Jesus gave us an example of service in washing the feet of the apostles at the Last Supper. Jesus asked us to do the same for each other. I know Bishop Muhich wants to serve you and be attentive to you. Please take his motto and apply it to your response to him. See in him Jesus washing your feet and allow him to do that. Then, offer back to him your service. Wash his feet, too. In this way you will all grow as disciples and my joy at this moment will become your joy, multiplied in each of you throughout the Diocese of Rapid City, joined together with your new shepherd as Christ’s body, the church.
By Laurie Hallstrom
West River Catholic
Father Tony Wroblewski has known Bishop Peter Muhich for over 25 years. When Father Wroblewski was first ordained in 1995, he was in a religious community and assigned to work in the Diocese of Duluth. “I actually met him as a transitional deacon in Duluth on New Year’s Day. An older priest that was a friend of his held a party to which I was invited. I ended up being friends with him and a few other priests who were of the same generation and age. We all got along very well. Though after three years I was assigned outside of the diocese, I came back as a pastor in 2001. Our friendship picked up where we left off, and Bishop Muhich, Father Jim Bissonette, and I have been the three from that original group who have remained best of friends,” he said.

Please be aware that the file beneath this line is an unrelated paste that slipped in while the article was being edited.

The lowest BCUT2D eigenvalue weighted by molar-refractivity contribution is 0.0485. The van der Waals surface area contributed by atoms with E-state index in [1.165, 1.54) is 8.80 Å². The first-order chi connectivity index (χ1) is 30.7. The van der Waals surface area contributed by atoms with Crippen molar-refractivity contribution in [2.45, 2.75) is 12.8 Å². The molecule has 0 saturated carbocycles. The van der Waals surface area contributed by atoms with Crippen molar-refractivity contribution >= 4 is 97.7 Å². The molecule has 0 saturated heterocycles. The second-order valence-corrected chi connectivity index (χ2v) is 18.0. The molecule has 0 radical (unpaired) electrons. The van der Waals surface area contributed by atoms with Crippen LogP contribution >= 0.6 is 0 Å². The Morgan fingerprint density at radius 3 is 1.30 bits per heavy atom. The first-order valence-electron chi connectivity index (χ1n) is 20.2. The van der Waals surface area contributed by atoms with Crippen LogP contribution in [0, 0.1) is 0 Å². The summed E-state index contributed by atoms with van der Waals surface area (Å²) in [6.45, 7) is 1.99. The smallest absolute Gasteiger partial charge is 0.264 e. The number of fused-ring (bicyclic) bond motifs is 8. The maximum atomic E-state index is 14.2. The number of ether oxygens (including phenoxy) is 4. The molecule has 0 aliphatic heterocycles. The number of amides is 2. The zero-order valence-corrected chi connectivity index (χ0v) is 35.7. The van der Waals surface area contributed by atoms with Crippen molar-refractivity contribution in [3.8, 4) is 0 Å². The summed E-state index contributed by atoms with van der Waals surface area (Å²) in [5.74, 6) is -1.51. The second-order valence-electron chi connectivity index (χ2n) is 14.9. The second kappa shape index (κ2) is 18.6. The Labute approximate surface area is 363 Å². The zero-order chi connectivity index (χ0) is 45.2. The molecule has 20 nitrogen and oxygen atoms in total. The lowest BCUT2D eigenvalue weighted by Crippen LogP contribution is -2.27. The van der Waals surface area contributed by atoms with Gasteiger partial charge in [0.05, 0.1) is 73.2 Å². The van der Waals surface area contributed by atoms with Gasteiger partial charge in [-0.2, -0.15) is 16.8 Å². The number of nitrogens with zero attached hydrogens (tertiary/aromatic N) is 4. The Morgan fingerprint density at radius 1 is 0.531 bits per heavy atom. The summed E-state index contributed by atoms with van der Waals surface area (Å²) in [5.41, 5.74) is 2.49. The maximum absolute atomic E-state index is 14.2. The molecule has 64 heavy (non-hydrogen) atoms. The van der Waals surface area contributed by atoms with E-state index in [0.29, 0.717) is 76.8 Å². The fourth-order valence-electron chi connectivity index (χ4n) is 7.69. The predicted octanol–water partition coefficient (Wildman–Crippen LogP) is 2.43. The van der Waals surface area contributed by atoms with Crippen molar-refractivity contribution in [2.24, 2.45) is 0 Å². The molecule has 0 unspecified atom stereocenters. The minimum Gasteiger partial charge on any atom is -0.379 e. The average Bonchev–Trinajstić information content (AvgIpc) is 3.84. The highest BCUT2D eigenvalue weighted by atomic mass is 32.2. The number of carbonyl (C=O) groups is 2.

|Bishop Peter Muhich is seated in the cathedra (chair), which symbolizes the place from which he will lead the Diocese of Rapid City. (Photo by Laurie Hallstrom / West River Catholic)|
Bishop Muhich and Father Wroblewski have pastored a couple of the largest parish clusters in the Diocese of Duluth. Those were in a rural area, meaning lots of driving. The two were asked to chair or be on a variety of committees. Most recently, before Bishop Paul Sirba died, they were deans of two of the five deaneries in the diocese, which also meant they served together on the Personnel Board. Both have been on the College of Consultors, too.
“Bishop Muhich is probably the most organized person I know. Since I will be succeeding him at the Cathedral of Our Lady of the Rosary, I am most grateful for that. He is always well–spoken and respectful in any public setting,” commented Father Wroblewski.